“If we are seeking a comprehensive European strategy to address the refugee issue, then it's not enough if Angela calls first Hollande and then European Commission president Jean-Claude Juncker, and I then read about the outcome in the press,” he went on to say.
Franco Pavoncello, a political science professor and president of Rome’s John Cabot University, said Renzi’s agitation is partly due to an impatience with Italy’s economy and unemployment situation.
“And he’s trying to signal that impatience in the EU, which basically means calling for a loosening of control and giving Italy more freedom,” Pavoncello told The Local.
“But at the same time he wants Italy to have more of a voice in the EU.”
Renzi has never been scared to stand up for Italy in the EU, especially over issues that he feels divide Europe, whether that be Berlin’s perceived dominance or EU budget constraints.
But Merkel hasn’t been the only one in the firing line.
Last October, he hit back at European Council President Donald Tusk after he put Italy in the same realm as Hungary as a member state which had flouted EU rules on dealing with migrants, telling Tusk the disparaging remarks were disrespectful to the Italian people, in light of Italy’s efforts to save refugees from drowning in the Mediterranean.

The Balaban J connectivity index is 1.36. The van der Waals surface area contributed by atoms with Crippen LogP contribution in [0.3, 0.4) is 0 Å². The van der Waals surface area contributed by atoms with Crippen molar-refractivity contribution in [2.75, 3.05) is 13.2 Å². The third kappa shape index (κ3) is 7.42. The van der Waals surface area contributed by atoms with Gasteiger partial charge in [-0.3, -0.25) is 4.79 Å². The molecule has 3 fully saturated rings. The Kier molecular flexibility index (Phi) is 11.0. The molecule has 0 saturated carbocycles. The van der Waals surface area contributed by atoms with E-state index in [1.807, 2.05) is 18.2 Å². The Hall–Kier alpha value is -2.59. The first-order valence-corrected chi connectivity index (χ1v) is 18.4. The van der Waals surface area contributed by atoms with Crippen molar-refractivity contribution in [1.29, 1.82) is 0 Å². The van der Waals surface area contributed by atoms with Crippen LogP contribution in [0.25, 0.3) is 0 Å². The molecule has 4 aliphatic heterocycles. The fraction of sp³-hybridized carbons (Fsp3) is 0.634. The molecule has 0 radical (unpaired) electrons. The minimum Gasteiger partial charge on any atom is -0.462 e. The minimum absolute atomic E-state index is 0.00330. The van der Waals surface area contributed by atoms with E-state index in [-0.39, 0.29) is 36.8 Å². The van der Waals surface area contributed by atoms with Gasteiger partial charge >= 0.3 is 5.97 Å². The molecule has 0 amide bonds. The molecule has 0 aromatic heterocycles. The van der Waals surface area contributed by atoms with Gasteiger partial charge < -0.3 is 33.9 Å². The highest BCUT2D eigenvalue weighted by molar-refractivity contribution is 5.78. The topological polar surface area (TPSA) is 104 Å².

A year earlier he took on Commission President Jean-Claude Juncker, telling him to give Italy more respect after Juncker made a series of swipes against the EU’s third-largest economy.
But as Renzi prepares to meet Merkel in Berlin on Friday for a working lunch, commentators are questioning his increasingly confrontational approach.
Francesco Giavazzi, an economist and professor at Milan’s Bocconi University, wrote in Corriere della Sera on Thursday:
“When Angela Merkel meets the man she had the far-sightedness to invite to Berlin when he had lost the PD primaries and was still only the mayor of a relatively small Italian town, she will be wondering how much power has changed him. Since that day there has been an alternation of confirmations and disappointments. Confirmations for his ability to complete reforms that others had only talked about for years; disappointments for his failure (perhaps he had never tried) to consolidate his position in the EU Council and become a point of reference.”